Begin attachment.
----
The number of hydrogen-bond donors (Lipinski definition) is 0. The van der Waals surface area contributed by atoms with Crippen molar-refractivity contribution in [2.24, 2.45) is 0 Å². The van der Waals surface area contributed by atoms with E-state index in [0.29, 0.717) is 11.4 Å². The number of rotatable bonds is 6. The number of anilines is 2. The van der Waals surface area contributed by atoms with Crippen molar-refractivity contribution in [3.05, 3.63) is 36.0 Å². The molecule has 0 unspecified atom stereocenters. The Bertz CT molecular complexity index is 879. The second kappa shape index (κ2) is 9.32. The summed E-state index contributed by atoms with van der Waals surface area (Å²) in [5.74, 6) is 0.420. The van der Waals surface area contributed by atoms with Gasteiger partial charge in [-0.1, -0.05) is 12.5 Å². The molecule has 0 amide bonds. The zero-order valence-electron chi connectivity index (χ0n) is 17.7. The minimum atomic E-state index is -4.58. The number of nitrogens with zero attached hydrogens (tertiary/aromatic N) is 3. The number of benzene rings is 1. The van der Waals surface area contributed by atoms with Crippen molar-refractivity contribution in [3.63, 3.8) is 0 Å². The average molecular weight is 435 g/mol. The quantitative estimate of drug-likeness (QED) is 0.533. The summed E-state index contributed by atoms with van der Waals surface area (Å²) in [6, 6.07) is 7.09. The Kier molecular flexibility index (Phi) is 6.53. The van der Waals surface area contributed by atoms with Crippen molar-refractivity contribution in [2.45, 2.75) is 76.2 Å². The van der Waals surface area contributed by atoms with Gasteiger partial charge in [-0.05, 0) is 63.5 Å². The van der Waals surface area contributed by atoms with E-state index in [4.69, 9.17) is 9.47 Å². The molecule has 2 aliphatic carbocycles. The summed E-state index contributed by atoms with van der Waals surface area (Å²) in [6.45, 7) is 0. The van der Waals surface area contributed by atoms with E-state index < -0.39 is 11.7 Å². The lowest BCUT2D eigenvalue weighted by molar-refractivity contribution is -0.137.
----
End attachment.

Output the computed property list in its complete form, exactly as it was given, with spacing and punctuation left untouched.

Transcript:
The number of hydrogen-bond donors (Lipinski definition) is 0. The van der Waals surface area contributed by atoms with Crippen molar-refractivity contribution in [2.24, 2.45) is 0 Å². The van der Waals surface area contributed by atoms with E-state index in [0.29, 0.717) is 11.4 Å². The number of rotatable bonds is 6. The number of anilines is 2. The van der Waals surface area contributed by atoms with Crippen molar-refractivity contribution in [3.05, 3.63) is 36.0 Å². The molecule has 0 unspecified atom stereocenters. The Bertz CT molecular complexity index is 879. The second kappa shape index (κ2) is 9.32. The summed E-state index contributed by atoms with van der Waals surface area (Å²) in [5.74, 6) is 0.420. The van der Waals surface area contributed by atoms with Gasteiger partial charge in [-0.1, -0.05) is 12.5 Å². The molecule has 0 amide bonds. The zero-order valence-electron chi connectivity index (χ0n) is 17.7. The minimum atomic E-state index is -4.58. The number of nitrogens with zero attached hydrogens (tertiary/aromatic N) is 3. The number of benzene rings is 1. The van der Waals surface area contributed by atoms with Crippen molar-refractivity contribution in [3.63, 3.8) is 0 Å². The average molecular weight is 435 g/mol. The quantitative estimate of drug-likeness (QED) is 0.533. The summed E-state index contributed by atoms with van der Waals surface area (Å²) in [6, 6.07) is 7.09. The Kier molecular flexibility index (Phi) is 6.53. The van der Waals surface area contributed by atoms with Crippen molar-refractivity contribution in [2.45, 2.75) is 76.2 Å². The van der Waals surface area contributed by atoms with Gasteiger partial charge in [-0.05, 0) is 63.5 Å². The van der Waals surface area contributed by atoms with E-state index in [4.69, 9.17) is 9.47 Å². The molecule has 2 aliphatic carbocycles. The summed E-state index contributed by atoms with van der Waals surface area (Å²) in [6.45, 7) is 0. The van der Waals surface area contributed by atoms with E-state index < -0.39 is 11.7 Å². The lowest BCUT2D eigenvalue weighted by molar-refractivity contribution is -0.137.